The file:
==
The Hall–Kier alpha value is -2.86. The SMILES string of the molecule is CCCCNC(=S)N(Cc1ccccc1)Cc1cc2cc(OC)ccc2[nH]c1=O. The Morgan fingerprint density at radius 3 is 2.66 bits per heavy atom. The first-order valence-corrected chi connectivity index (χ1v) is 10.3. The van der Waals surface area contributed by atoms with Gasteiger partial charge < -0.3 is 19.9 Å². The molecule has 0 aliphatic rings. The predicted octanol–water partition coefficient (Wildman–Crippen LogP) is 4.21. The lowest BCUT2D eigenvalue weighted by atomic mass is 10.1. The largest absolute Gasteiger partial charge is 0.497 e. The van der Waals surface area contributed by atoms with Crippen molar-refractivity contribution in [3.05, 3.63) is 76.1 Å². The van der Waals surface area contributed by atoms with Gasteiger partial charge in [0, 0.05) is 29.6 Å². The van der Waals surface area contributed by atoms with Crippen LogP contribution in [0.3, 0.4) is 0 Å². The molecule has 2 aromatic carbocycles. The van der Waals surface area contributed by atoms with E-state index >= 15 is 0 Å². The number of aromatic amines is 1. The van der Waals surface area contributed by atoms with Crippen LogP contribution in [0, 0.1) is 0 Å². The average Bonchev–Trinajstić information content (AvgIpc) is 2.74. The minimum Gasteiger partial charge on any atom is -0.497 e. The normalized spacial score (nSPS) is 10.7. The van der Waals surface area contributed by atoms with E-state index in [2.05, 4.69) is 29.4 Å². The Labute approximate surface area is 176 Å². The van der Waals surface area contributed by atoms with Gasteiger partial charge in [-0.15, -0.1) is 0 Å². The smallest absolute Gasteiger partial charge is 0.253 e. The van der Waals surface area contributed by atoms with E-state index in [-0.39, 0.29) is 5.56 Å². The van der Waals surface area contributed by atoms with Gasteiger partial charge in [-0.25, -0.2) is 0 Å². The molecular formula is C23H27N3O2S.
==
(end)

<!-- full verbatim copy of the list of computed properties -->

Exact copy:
The Hall–Kier alpha value is -2.86. The SMILES string of the molecule is CCCCNC(=S)N(Cc1ccccc1)Cc1cc2cc(OC)ccc2[nH]c1=O. The Morgan fingerprint density at radius 3 is 2.66 bits per heavy atom. The first-order valence-corrected chi connectivity index (χ1v) is 10.3. The van der Waals surface area contributed by atoms with Gasteiger partial charge < -0.3 is 19.9 Å². The molecule has 0 aliphatic rings. The predicted octanol–water partition coefficient (Wildman–Crippen LogP) is 4.21. The lowest BCUT2D eigenvalue weighted by atomic mass is 10.1. The largest absolute Gasteiger partial charge is 0.497 e. The van der Waals surface area contributed by atoms with Crippen molar-refractivity contribution in [3.05, 3.63) is 76.1 Å². The van der Waals surface area contributed by atoms with Gasteiger partial charge in [0, 0.05) is 29.6 Å². The van der Waals surface area contributed by atoms with Crippen LogP contribution in [0.3, 0.4) is 0 Å². The molecule has 2 aromatic carbocycles. The van der Waals surface area contributed by atoms with E-state index >= 15 is 0 Å². The number of aromatic amines is 1. The van der Waals surface area contributed by atoms with Crippen LogP contribution in [0, 0.1) is 0 Å². The average Bonchev–Trinajstić information content (AvgIpc) is 2.74. The minimum Gasteiger partial charge on any atom is -0.497 e. The normalized spacial score (nSPS) is 10.7. The van der Waals surface area contributed by atoms with E-state index in [2.05, 4.69) is 29.4 Å². The Labute approximate surface area is 176 Å². The van der Waals surface area contributed by atoms with Gasteiger partial charge in [-0.15, -0.1) is 0 Å². The smallest absolute Gasteiger partial charge is 0.253 e. The van der Waals surface area contributed by atoms with E-state index in [-0.39, 0.29) is 5.56 Å². The van der Waals surface area contributed by atoms with Gasteiger partial charge in [-0.25, -0.2) is 0 Å². The molecular formula is C23H27N3O2S.